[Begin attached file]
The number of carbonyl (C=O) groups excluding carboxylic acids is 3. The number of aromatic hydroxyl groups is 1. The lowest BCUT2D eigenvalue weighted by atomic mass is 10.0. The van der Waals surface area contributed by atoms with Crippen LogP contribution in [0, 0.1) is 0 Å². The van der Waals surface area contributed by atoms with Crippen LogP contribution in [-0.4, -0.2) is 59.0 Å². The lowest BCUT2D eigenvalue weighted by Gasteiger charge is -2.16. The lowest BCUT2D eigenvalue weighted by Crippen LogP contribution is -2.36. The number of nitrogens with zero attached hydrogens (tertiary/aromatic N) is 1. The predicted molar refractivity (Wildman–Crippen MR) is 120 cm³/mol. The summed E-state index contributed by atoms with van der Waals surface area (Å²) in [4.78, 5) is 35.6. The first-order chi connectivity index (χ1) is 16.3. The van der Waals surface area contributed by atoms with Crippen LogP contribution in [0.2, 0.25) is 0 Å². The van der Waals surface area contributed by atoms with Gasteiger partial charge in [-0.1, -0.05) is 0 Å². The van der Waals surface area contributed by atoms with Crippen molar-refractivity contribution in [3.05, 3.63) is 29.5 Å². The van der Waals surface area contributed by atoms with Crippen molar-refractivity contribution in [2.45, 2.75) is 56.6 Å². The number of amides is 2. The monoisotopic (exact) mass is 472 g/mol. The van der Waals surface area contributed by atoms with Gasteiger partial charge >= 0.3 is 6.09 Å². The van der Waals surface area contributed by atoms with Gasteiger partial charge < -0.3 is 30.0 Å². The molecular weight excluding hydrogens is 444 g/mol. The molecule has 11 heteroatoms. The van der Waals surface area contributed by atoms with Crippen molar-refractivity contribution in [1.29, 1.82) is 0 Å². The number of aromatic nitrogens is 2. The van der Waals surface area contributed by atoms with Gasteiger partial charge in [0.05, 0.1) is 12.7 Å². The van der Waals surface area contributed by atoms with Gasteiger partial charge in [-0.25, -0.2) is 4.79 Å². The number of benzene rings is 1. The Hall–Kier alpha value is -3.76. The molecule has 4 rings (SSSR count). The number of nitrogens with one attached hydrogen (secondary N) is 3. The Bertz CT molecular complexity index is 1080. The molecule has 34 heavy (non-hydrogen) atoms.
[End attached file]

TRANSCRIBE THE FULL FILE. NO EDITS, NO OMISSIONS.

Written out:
The number of carbonyl (C=O) groups excluding carboxylic acids is 3. The number of aromatic hydroxyl groups is 1. The lowest BCUT2D eigenvalue weighted by atomic mass is 10.0. The van der Waals surface area contributed by atoms with Crippen LogP contribution in [0, 0.1) is 0 Å². The van der Waals surface area contributed by atoms with Crippen LogP contribution in [-0.4, -0.2) is 59.0 Å². The lowest BCUT2D eigenvalue weighted by Gasteiger charge is -2.16. The lowest BCUT2D eigenvalue weighted by Crippen LogP contribution is -2.36. The number of nitrogens with zero attached hydrogens (tertiary/aromatic N) is 1. The predicted molar refractivity (Wildman–Crippen MR) is 120 cm³/mol. The summed E-state index contributed by atoms with van der Waals surface area (Å²) in [4.78, 5) is 35.6. The first-order chi connectivity index (χ1) is 16.3. The van der Waals surface area contributed by atoms with Crippen LogP contribution in [0.2, 0.25) is 0 Å². The van der Waals surface area contributed by atoms with Gasteiger partial charge in [-0.1, -0.05) is 0 Å². The van der Waals surface area contributed by atoms with Crippen molar-refractivity contribution in [3.05, 3.63) is 29.5 Å². The van der Waals surface area contributed by atoms with Crippen molar-refractivity contribution in [2.45, 2.75) is 56.6 Å². The number of amides is 2. The monoisotopic (exact) mass is 472 g/mol. The van der Waals surface area contributed by atoms with Gasteiger partial charge >= 0.3 is 6.09 Å². The van der Waals surface area contributed by atoms with Gasteiger partial charge < -0.3 is 30.0 Å². The molecular weight excluding hydrogens is 444 g/mol. The molecule has 11 heteroatoms. The van der Waals surface area contributed by atoms with Crippen molar-refractivity contribution in [1.29, 1.82) is 0 Å². The number of aromatic nitrogens is 2. The van der Waals surface area contributed by atoms with Gasteiger partial charge in [0.05, 0.1) is 12.7 Å². The van der Waals surface area contributed by atoms with Gasteiger partial charge in [-0.25, -0.2) is 4.79 Å². The number of benzene rings is 1. The Hall–Kier alpha value is -3.76. The molecule has 4 rings (SSSR count). The number of nitrogens with one attached hydrogen (secondary N) is 3. The Bertz CT molecular complexity index is 1080. The molecule has 34 heavy (non-hydrogen) atoms.